Researchers from AIage Life Science, a probiotics manufacturer in China, looked into the microflora that lives in the guts of centenarians because there is growing scientific evidence showing how the gut microbiota affects human health.
In the study, “Longevity of centenarians is reflected by the gut microbiome with youth-associated signatures,” which was published in Nature Aging, the researchers looked at the microbiomes of 1,575 people ranging in age from 20 to 117, 297 of whom were reported to be 100 years of age or older. In the same journal issue, a research briefing on the study with the title “Youth-associated signatures in the gut microbiome of centenarians” was released.
Five age-related groups of participants were assessed. Old adults (n = 386, 66–85 years), young adults (n = 314, 20–44 years), a middle-aged group (n = 277, 45–65 years), nonagenarians (n = 301, 90–99 years), and a centenarian cohort (n = 297, 100–117 years) were the age groups represented.
The gut microbiome signature of centenarians, which has an excess of Bacteroides species, is similar to that of young adults, according to the researchers: an increase in species evenness (species have similar abundances), an enrichment of potentially advantageous species from the phylum Bacteroidetes, and a decrease in potential pathobionts (harmless but capable of turning pathogenic under specific conditions).
Over the course of an 18-month period, 45 centenarians were tested twice. The group’s findings showed that the distinctive species evenness and low pathobionts continued to evolve and were improved upon or preserved as centenarians aged.
The researchers assert that this microbiome signature is linked to longevity, which they found in their study, and state that this may counteract the senescence or chronic diseases that typically accompany aging, which this study could not have observed.
In an effort to identify microorganisms that can increase human longevity, scientists are currently isolating thousands of bacterial strains from centenarians and evaluating their benefits in animal models. The company the researchers work for, AIage Life Science, already sells a probiotic product that makes exactly that claim, so the future research should be of enormous benefit to them.
A quick aside for anyone wondering if the oldest living person on the planet participated in this study (up to 117): It is unclear and remarkably unstated anywhere in the paper whether there is a participant who claims to be 117 years old or if this is an arbitrary range on the researchers’ part. The former is implied by the way it is written, and this needs to be briefly explored as it raises a potential problem with how the study should be interpreted.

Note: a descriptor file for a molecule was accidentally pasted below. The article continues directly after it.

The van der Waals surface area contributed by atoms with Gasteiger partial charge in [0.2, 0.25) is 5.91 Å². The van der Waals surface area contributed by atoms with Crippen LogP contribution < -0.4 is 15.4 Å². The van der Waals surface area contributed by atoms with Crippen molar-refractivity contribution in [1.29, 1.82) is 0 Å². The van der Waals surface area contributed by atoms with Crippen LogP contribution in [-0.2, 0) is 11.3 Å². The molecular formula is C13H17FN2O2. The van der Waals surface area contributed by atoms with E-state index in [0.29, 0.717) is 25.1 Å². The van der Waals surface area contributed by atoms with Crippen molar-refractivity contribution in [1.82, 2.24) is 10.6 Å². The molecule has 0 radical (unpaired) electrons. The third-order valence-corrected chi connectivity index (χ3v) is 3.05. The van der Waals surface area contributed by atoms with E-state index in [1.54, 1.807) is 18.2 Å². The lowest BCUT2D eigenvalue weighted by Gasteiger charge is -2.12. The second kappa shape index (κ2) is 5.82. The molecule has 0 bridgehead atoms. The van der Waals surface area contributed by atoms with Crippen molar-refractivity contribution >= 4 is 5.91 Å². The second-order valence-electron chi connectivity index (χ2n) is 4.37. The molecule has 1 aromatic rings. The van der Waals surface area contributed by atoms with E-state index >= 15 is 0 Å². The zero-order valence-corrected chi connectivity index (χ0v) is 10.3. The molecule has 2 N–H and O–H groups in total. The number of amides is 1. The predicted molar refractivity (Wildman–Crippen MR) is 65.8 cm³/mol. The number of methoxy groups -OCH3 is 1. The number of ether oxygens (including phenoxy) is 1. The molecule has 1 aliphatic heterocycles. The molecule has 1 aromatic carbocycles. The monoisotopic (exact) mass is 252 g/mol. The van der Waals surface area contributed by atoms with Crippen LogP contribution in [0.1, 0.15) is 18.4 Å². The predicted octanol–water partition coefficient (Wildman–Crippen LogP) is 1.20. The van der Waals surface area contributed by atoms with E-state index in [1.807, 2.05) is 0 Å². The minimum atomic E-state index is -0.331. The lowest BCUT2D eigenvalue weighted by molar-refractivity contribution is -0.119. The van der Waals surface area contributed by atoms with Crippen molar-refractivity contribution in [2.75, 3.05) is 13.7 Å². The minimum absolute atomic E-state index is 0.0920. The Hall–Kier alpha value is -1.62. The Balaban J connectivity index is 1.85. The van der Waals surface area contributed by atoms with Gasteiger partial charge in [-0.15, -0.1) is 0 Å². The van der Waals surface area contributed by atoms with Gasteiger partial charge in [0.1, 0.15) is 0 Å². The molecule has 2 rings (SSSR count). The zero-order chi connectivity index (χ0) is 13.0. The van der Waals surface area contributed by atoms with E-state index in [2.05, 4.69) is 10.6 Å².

Since birth records were not kept in Guangxi Province prior to 1949, the participants’ ages were determined by participant self-reporting (at some point in their lives). As a result, anyone who was older than 72 at the time of the study is considered to have an unverifiable age.
Contrary to Western culture, Chinese culture places more of an emphasis on growing old. It’s possible that some people might try to lie when asked their age in a society where elders have high status. The world’s oldest living person could have accidentally wandered into a study on aging, or we could accept—without any proof—the alternative.
All participants were community residents who made Guangxi Province, China, their permanent home, according to the researchers. The high percentage of centenarians in the area is well known. Notably, Luo Meizhen, who previously held the record for the oldest person to have ever lived, was born in this same neighborhood and lived to be 127 years old. Despite the fact that there were no birth records in Guangxi Province prior to 1949, Chinese authorities managed to confirm her age. She would have been 61 when her son was born, making her the oldest person to have given birth at the time, which presented a math challenge.
This study could be replicated in many locations around the world where there are people over 100 who have verifiable birth records. For at least another 26 years, the Chinese province of Guangxi won’t be included in the list of centenarians.
More information: Shifu Pang et al, Longevity of centenarians is reflected by the gut microbiome with youth-associated signatures, Nature Aging (2023). DOI: 10.1038/s43587-023-00389-y
Youth-associated signatures in the gut microbiome of centenarians, Nature Aging (2023). DOI: 10.1038/s43587-023-00395-0